Nutrition

3 “Healthy” Foods That Aren’t So Healthy

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Navigating the aisles at the grocery store can often be confusing and overwhelming. There are so many different types of foods and products, many with labels claiming multiple health benefits. How do you know which foods are really healthy and which aren’t?

Become a savvy shopper.

The first step is to start learning as much as possible about healthy eating. Always read labels and ingredient lists to get a better idea of what is in the food you’re buying.  Limit the amount of boxed and processed foods you eat as many packaged foods have limited nutrients, added sugars, and chemicals. Finally, always question any claims you see written on a box. Disguised beneath clever advertising and marketing ploys, the claims on products are often misleading.

Below are three foods that have been promoted as being health foods but, in reality, aren’t as good for you as you may think.

 

Soy and soy-based products

Common culprit: tofu

Soy-based products were introduced to the marketplace in the early 1990s, touted as the latest and greatest health product. In addition to being promoted as a cheap plant-based, high protein alternative for vegetarians, other soy health benefits included its ability to lower cholesterol and protect against cancer.

However, what is often not discussed is just how processed some soy products can be and the long-term risks of soy consumption. Soy is often genetically modified (GMO), a process for which the effects are still not well known. GMOs have not been tested for long-term safety, and newer research shows genetic modification of food and food products may not be healthy. Current statistics show that 90-95% of soybeans grown in the US are genetically modified, so it’s hard to find soy products that aren’t GMO.

Additionally, soy has been found to disrupt hormone balance and negatively impact the thyroid. It can increase estrogen in the body, and too much estrogen is NOT a good thing. One negative side effect of imbalanced hormones is difficulty losing weight. Other side effects include insomnia and digestive problems. Furthermore, soy can potentially cause infertility in women and loss of libido and erectile dysfunction in men.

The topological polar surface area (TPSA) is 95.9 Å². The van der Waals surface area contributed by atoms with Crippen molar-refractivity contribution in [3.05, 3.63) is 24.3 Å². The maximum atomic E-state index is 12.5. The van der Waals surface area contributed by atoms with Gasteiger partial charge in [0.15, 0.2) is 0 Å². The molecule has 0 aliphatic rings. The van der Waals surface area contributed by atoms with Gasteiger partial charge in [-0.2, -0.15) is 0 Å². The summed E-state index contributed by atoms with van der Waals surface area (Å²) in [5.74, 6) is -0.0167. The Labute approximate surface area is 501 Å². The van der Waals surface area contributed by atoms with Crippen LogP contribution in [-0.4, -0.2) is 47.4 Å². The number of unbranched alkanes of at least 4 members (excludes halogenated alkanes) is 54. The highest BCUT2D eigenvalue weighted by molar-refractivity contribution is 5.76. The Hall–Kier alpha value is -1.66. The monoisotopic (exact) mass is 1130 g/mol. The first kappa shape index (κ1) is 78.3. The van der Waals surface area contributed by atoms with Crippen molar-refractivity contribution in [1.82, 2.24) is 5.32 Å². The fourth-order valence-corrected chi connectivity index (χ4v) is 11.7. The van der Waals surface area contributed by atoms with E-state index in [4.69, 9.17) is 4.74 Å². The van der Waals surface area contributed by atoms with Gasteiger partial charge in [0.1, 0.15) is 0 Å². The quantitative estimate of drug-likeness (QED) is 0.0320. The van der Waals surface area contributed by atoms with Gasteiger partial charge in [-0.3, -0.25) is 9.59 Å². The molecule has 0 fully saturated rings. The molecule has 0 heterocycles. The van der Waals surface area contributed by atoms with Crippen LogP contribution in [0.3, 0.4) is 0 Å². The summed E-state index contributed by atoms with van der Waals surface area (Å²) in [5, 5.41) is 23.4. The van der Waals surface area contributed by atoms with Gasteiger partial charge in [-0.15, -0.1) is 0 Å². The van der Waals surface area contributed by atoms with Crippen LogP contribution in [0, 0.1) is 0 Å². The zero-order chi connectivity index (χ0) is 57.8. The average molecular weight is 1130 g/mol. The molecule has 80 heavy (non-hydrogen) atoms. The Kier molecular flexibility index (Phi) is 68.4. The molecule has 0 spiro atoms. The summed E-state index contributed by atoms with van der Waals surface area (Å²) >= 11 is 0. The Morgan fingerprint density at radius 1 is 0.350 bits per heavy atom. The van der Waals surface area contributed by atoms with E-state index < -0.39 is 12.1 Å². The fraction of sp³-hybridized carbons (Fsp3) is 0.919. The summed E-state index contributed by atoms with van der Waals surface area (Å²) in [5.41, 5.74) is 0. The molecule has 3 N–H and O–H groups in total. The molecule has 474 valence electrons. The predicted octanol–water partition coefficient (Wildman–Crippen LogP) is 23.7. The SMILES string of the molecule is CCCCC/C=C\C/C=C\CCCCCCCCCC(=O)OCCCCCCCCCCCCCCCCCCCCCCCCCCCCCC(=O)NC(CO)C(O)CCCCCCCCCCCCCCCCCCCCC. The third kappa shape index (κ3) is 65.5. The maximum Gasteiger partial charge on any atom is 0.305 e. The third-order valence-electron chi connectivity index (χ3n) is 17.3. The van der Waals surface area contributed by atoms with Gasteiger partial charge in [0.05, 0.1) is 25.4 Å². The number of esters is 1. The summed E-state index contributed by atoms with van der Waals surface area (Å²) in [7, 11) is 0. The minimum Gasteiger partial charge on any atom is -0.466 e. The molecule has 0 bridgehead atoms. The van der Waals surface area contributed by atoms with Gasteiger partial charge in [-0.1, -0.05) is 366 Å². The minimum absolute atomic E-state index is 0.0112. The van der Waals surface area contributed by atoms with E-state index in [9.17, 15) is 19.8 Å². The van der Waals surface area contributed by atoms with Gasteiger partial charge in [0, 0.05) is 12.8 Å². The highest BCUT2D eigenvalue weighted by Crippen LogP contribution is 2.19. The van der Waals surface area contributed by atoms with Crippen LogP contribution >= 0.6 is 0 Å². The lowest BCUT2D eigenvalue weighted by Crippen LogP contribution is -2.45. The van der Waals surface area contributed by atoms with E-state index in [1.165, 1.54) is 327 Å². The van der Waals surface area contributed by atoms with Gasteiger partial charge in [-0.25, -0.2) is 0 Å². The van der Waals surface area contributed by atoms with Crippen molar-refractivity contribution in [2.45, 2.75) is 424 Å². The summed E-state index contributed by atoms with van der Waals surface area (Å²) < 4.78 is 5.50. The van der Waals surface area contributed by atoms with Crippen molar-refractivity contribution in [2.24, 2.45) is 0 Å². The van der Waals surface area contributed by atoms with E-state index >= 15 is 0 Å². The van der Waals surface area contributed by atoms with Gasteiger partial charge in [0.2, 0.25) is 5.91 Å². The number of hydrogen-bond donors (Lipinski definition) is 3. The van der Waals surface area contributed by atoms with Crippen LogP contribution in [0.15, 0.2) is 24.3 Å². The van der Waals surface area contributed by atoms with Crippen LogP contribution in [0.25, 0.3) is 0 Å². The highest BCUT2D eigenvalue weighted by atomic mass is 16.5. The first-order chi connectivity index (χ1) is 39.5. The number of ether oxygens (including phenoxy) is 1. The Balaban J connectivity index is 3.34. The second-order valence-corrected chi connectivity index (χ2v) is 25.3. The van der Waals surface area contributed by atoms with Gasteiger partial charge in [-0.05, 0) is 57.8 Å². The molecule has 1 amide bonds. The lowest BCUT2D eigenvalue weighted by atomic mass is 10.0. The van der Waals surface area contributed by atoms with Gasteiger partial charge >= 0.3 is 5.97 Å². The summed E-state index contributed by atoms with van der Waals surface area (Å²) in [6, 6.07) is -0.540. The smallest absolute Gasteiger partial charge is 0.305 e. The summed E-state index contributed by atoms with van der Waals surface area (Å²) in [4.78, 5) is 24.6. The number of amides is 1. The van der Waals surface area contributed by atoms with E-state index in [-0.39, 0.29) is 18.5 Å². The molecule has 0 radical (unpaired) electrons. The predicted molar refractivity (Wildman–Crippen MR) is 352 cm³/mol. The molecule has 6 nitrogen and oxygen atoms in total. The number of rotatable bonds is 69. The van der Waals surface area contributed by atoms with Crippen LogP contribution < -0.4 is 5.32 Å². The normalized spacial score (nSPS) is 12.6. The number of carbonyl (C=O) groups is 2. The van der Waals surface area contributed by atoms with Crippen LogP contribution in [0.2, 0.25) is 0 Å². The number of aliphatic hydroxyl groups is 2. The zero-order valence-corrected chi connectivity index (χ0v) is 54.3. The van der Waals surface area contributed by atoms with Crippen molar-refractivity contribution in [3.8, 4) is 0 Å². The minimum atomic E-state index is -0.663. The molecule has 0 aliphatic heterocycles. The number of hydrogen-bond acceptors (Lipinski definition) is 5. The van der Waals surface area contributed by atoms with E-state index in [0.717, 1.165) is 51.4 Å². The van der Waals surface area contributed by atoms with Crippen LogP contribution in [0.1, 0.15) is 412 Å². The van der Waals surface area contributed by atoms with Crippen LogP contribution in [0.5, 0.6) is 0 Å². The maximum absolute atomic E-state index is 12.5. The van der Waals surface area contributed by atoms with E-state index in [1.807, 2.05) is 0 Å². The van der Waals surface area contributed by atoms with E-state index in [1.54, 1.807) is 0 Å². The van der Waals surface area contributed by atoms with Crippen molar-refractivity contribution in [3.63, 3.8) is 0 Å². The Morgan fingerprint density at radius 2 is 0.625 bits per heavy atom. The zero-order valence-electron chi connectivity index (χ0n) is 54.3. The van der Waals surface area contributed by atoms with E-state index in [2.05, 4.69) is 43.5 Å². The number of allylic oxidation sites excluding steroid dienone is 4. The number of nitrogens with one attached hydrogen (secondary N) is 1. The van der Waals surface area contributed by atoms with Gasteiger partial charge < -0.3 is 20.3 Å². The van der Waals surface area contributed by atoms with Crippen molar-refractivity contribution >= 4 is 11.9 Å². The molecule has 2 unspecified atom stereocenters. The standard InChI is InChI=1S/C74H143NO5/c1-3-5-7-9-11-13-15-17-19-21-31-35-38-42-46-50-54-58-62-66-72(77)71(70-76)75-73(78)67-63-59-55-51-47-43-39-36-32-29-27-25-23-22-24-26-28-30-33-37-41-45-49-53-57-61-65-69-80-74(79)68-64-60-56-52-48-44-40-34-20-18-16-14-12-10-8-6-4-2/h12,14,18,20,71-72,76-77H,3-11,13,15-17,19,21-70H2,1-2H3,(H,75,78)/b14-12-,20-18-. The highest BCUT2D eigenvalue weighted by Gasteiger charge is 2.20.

Healthier alternatives: A diet filled with fresh and colourful fruits and vegetables will have many of the same health-promoting and cancer-fighting benefits as claimed by soy advocates. For alternative protein sources, other non-meat sources include eggs, fish, beans, legumes, grains, and nuts.

 

Artificial sweeteners

Common culprit: aspartame

Artificial sweeteners may seem like an ideal alternative if you are trying to cut calories. However, research has revealed that artificial sweeteners can actually trigger stronger cravings for sugar and tendencies to overindulge because you’re tricking your brain into thinking you’re consuming calories when you’re really not. You then look for the calories elsewhere and so they’re often easily replaced.

Additionally, the chemical make-up of artificial sweeteners can be very toxic to our bodies, have been known to damage beneficial bacteria in the gut, and can stimulate fat storage and weight gain.

Healthier alternatives: A better plan is to stay away from “diet” or “sugar-free” products and always read the ingredient list as artificial sweeteners are hidden in a lot of different products. Look specifically for Splenda, Sucralose, Aspartame, Saccharin, and Acesulfame Potasssium (K). Get your sweet tooth fix from treats like fruits or try natural sweeteners such as stevia, honey, or maple syrup.

 

Fructose

Common culprit: High fructose corn syrup

While fructose that naturally occurs in fruit is healthy, the high fructose corn syrup that is added to many packaged products is not. Derived from corn, fructose, like soy, is often genetically modified and foods made with corn fructose tend to be highly processed and full of calories.

Different kinds of sugar are processed in the body differently. Fructose, especially processed fructose, is not utilized in the body the same as other forms of carbohydrates. The body has no immediate need for fructose and, consequently, any excess fructose is easily stored as fat.

Healthier alternatives: If you are going to eat fructose, get it from fresh fruit! The fiber, antioxidants, vitamins, and enzymes in fruits help counter the detrimental effects of the fructose. If you want to lose weight, cut out the junk food, especially items that contain fructose on the label.

 

Certified personal trainer, nutrition coach, published model and actress, and the owner of Fox Fitness, Becky is a Fitfluential ambassador and a published fitness and nutrition writer. Becky graduated with a Bachelor’s degree in Psychology and is passionate about helping women live a fit, energetic, and healthy lifestyle. Although she loves lifting weights in the gym, she also gets outdoors often for fun activities like running, biking, or yoga in the park to stay energized.

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